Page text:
Swarm: Be Careful What You Wish For!

I’ve been saying that New Zealand is a hub of magical energy; you no sooner put a thought out into the universe, than the wheels start turning and the thought manifests itself, often in ways one may not have expected.

Spring is a busy time for bees and for the beekeeper. Our bee book says that one should check the hive every ten days for new emerging queens. Many things can cause a hive to swarm, especially the addition of a new queen.

Well, we’ve been busy with the new Wainui property purchase and Bruce hasn’t had as much time to keep on top of the bees although he’s had every intention of it. He’s been talking about properly splitting the hive and bringing a hive out to Wainui {the wish}. He’s gone and gotten the equipment to make new boxes.

And this is what happened:

Bees in Trees

TUESDAY, Oct 23:

After taking a few days to build the super (the additional top box which allows for the harvestable honey), Bruce went out on this beautiful warm & sunny morning and added the super to the other two boxes (requires full bee suit, opening up the top of the existing box and adding the new one on top).

An hour or so later, as we were chatting in the kitchen, I looked out the window and saw hundreds of bees haphazardly buzzing about the yard. “Huh, that’s weird. Are they swarming?” I said. “Hmmm, don’t think so, but I don’t know,” says Bruce.

Now let me preface this with an earlier story. About two weeks prior, I came out the front door one morning and could hear a very loud buzzing. I looked up and there were several hundred bees near the roof, buzzing around in a wide circle. I wondered if this was a swarm and went and got Bruce. The bees circled higher and higher and were moving in a giant swirl down the road. Within ten minutes we watched them travel past four or five neighbors’ houses and on further. We didn’t know where they came from and we didn’t think they were from our hive as we’d been out in the yard and our bees seemed ‘normal’.

Bee SwarmBees Swarming

So back to the story. We curiously watched the bees buzzing all over the yard – they were flying around at an average person’s height level. Then within a short period of time, they started moving higher and bunching up more closely together. Within two hours, they had settled high into one of our trees on the property, perfectly clustered together into a beautiful cone formation. It was amazing and stunning to watch.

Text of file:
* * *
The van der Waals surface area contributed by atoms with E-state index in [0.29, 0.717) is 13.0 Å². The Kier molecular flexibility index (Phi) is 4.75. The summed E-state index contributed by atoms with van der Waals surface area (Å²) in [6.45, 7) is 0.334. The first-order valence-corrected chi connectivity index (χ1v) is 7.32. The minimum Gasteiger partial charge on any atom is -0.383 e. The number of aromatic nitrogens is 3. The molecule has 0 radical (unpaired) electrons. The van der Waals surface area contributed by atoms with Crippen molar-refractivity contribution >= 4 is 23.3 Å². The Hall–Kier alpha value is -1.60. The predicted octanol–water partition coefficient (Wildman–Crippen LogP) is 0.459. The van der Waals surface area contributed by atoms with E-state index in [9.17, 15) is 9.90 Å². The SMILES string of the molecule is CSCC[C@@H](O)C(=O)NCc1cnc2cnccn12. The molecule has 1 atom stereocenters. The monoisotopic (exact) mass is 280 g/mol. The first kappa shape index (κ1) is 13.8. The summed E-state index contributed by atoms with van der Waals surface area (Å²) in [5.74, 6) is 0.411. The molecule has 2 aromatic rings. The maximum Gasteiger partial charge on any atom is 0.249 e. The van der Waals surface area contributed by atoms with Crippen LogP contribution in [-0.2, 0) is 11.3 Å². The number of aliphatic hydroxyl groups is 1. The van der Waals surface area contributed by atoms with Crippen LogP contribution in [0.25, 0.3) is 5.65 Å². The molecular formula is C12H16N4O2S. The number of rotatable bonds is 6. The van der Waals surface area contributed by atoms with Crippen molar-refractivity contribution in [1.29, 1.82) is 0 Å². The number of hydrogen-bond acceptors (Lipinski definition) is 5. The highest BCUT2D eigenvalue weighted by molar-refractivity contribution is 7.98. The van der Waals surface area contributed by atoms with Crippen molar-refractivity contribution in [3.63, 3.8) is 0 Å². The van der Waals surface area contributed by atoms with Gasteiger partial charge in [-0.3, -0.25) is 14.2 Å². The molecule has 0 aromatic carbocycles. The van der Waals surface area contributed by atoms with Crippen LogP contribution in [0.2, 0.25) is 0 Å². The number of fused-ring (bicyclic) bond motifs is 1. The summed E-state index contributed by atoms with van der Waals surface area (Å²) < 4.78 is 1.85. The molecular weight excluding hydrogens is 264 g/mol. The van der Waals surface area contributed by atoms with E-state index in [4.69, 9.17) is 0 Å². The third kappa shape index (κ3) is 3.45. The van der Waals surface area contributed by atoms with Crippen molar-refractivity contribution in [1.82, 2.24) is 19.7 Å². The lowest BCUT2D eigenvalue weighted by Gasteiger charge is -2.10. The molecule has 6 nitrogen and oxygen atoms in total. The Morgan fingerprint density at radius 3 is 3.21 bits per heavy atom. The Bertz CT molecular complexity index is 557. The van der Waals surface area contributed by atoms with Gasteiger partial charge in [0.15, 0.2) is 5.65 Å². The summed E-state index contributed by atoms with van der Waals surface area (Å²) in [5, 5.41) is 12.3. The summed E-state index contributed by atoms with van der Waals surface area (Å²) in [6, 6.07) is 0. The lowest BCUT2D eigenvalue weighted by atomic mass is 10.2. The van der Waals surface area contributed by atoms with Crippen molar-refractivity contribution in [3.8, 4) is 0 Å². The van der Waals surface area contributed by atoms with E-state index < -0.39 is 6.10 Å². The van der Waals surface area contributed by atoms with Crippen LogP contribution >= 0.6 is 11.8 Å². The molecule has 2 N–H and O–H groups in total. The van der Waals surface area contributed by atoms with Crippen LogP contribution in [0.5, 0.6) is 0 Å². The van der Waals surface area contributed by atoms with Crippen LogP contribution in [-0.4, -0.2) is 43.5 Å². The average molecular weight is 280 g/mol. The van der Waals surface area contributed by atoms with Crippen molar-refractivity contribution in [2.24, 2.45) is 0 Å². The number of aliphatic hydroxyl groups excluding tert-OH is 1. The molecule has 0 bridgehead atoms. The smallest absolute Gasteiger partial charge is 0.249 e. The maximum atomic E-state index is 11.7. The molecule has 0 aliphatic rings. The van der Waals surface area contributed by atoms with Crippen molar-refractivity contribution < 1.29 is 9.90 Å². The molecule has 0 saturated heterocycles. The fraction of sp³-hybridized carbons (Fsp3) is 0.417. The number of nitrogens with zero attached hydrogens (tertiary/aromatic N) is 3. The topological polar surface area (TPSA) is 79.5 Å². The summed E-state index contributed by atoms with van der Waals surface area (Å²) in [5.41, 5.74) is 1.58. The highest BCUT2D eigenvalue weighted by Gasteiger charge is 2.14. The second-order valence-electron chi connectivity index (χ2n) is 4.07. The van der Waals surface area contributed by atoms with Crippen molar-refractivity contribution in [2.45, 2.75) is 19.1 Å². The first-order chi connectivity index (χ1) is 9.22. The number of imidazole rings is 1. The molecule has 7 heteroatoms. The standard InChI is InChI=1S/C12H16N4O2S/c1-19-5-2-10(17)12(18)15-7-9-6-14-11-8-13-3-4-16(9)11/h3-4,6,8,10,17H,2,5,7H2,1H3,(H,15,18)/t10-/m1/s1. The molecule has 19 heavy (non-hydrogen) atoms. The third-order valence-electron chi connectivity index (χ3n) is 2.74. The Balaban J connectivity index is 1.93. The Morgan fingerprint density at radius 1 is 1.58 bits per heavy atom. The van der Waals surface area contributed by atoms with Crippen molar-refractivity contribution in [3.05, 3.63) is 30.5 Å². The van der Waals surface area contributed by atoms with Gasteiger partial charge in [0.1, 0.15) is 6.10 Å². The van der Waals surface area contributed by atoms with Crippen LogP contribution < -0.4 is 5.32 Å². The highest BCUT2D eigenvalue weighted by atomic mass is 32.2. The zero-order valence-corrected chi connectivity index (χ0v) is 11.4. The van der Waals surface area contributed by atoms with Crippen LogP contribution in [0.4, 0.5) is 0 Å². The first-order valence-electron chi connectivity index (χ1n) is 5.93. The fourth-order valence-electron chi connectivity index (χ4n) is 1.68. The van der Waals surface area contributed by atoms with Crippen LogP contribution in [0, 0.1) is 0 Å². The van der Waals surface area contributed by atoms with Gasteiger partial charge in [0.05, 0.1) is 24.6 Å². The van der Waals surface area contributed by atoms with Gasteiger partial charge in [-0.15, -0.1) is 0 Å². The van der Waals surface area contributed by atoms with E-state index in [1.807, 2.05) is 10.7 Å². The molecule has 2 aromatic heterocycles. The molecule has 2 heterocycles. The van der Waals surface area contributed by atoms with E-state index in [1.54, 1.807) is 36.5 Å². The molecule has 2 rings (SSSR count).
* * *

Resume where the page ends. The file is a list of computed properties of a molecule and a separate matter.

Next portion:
Bee Cone

Yes, we had just witnessed a swarm.

“Wow, what luck” we said. “They stayed here on the property which means they must want to stay with us.” With some head-scratching, Bruce went to his bee book to read up on capturing swarms. He got out the ladder to see if he could reach the hive, but couldn’t. The hive was a good six feet out of reach.

Bruce talked about cutting the tree down with our newly purchased chain saw. It’s a tree that we’d thought about taking down last year as it blocks out afternoon sun from the veggie garden. Friend Amba was appalled that we would even consider cutting down a native Totara tree. I wasn’t too keen on it. An after a careful ponder, Bruce decided against it too.

Instead, he parked the van close to the tree and strapped an open bee box on top. In the box were two honey frames from the existing hive; he was hoping that the scent of honey would draw them down.

Nothing more could be done today.


A nor’wester blew through bringing very high winds. The bees were not paying much attention to the bee box on the van. The trees were swaying and the bees hung on. Friend Amba dropped by, we all stared up at the bees, and she says, ‘Have they moved lower?” {another wish} to which I reply, ‘Nope, for sure not.” Late in the day, dark clouds rip open and we are pummeled with a ten minute hail storm producing quarter-inch-sized hail balls. I don’t think the bees were amused.


Another warm & glorious day. The bees are active. They are relocating lower in the tree! We watch in awe as they descend in formation and re-form two smaller hive/cones about six feet lower – within reach from the ladder. The time of reckoning is upon us.

ConeKathy & Bruce in suits

We both don our bee suits about an hour before dusk. The bees are settling down at this time after an active day. We spread a big sheet on the ground underneath the cone just in case they drop. Bruce starts the smoker. He climbs the ladder. We snip off some excess branches. Ooooh, he’s less than a foot away from the cone. Glorious.

Smoking the beesReaching for the beesSnip!

It’s time. One, two, three, snip. With one hand on the branch, and one hand awkwardly controlling the loppers, he makes the cut. The force of this action jolts the bees and half of them come tumbling down onto the sheet. A third are still clustered onto the branch which Bruce gently puts into the box. Bruce snips down the second smaller cone. The bees are startled and start buzzing around. We pick up the sheet and drape it around the box with hopes that they’ll crawl off and re-form in the box.

Bees on BranchBees on Sheet

FRIDAY, Oct 26:

Bruce is up at dawn to check on the bees. They’re still clustered on the sheet so he has to gently shake/scrape them off. By mid-day they’ve formed into two groups in the box. Bruce caps the box and let’s them settle in.

Bees in boxBee branchBee home

Here they’ll stay for a couple of weeks to get used to their new home. Bruce will create more frames and complete the box and then we’ll take them out to Wainui.

We have a second hive!